While awaiting an opening at State, I took graduate courses in economics at Washington University in St. Louis as a Chancellor Fellow. In May, 1992, I joined the 63rd A-100 Class. Later, while assigned to Embassy London, I completed an M.A. degree at the School of Oriental and African Studies (University of London).

Current Position and Foreign Service postings

My final assignment, capping a 21-year foreign service career, was as deputy assistant secretary (DAS) for North Africa (Maghreb) in the Near East Bureau. On December 18, 2012, I was unceremoniously but shamefully, disgracefully, inacccurately and illegally dismissed and relieved from the DAS position in an over-zealous Department response to unfounded fears of a Congressional/public backlash to the Benghazi ARB report. In due course I will be exonerated and my honor restored.

Previously, I served as director of the Office of Regional Affairs in NEA. My previous overseas assignments include DCM and Charge d’Affaires at Embassy Damascus, chief of staff and ExecSec director at Embassy Baghdad, deputy management counselor at Embassy Cairo, supervisory general services officer at Embassy Accra, management counselor at Embassy Luanda (all-time favorite overseas job), consular/political officer at Embassy London, and general services officer at Embassy Bissau. Washington assignments include program manager with The Sounding Board, special assistant to the Under Secretary for Management, special assistant to the Assistant Secretary for Administration, post management officer for East Africa (AF/EX)(all-time favorite domestic job), and watch officer in the Operations Center. I am a graduate of the 26th Senior Executive Threshold Seminar (SETS) course.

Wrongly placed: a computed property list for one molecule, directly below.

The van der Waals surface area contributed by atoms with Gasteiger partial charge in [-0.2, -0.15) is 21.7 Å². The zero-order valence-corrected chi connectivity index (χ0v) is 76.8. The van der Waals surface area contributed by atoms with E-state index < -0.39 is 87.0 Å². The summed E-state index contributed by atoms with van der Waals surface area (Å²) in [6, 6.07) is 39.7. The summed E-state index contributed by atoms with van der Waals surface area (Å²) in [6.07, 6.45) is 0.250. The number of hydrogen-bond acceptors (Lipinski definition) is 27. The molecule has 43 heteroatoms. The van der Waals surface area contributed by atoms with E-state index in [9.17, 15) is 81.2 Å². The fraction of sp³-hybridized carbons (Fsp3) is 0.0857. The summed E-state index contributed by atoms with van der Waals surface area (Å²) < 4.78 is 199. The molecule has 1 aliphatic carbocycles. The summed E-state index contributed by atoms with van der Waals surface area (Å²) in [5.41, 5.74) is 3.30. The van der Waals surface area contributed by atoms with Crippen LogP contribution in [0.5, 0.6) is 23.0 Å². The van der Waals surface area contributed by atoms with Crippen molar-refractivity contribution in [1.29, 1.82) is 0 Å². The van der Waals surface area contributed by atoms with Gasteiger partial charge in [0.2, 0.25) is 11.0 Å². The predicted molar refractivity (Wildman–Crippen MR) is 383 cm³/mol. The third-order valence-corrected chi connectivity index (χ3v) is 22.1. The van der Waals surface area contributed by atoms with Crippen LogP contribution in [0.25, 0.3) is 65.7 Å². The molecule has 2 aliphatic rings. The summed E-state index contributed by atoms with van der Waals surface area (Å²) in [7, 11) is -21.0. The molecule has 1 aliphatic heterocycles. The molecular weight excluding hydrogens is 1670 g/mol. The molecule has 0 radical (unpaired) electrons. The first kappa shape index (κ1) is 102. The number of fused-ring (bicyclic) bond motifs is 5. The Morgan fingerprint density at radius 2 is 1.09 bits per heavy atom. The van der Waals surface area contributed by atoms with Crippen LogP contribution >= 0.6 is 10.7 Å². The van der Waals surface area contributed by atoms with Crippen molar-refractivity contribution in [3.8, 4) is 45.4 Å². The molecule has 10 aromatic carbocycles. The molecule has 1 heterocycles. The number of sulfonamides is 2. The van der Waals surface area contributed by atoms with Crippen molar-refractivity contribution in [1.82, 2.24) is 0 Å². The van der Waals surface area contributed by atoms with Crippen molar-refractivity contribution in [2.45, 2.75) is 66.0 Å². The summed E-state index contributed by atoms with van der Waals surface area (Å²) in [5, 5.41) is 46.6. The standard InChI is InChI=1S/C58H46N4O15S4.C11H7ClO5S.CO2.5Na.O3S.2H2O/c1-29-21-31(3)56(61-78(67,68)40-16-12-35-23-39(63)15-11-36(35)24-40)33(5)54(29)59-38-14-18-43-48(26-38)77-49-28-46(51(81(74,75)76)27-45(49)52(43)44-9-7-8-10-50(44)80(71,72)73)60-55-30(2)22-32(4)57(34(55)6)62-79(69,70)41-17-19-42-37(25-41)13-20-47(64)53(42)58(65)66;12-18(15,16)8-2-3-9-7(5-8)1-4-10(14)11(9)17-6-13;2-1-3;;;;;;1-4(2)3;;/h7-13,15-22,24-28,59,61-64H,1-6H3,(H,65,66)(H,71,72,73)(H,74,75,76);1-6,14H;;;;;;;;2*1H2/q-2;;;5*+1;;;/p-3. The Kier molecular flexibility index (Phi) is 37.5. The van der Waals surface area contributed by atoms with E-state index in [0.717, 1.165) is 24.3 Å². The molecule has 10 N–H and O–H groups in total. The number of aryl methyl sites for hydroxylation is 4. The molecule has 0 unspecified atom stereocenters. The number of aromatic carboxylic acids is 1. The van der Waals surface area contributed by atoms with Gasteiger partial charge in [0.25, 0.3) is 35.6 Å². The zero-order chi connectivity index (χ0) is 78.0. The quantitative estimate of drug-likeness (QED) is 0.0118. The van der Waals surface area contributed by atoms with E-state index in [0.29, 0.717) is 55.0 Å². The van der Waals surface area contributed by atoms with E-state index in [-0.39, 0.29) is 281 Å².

Personal

My foreign service career was a fascinating one, with interesting tours, good colleagues and great mentors. I received several Superior and Meritorious Honor awards and was twice nominated for the prestigious Leamon R. Hunt Award for Management Excellence. I speak Portuguese, a bit of Arabic, and smatterings of  high school French and Spanish. I am married to Dr. Filomena Pinto-Pereira. I am a shameless bibliophile and an unpublished poet.

Posted by Raymond Maxwell at 12:53 PM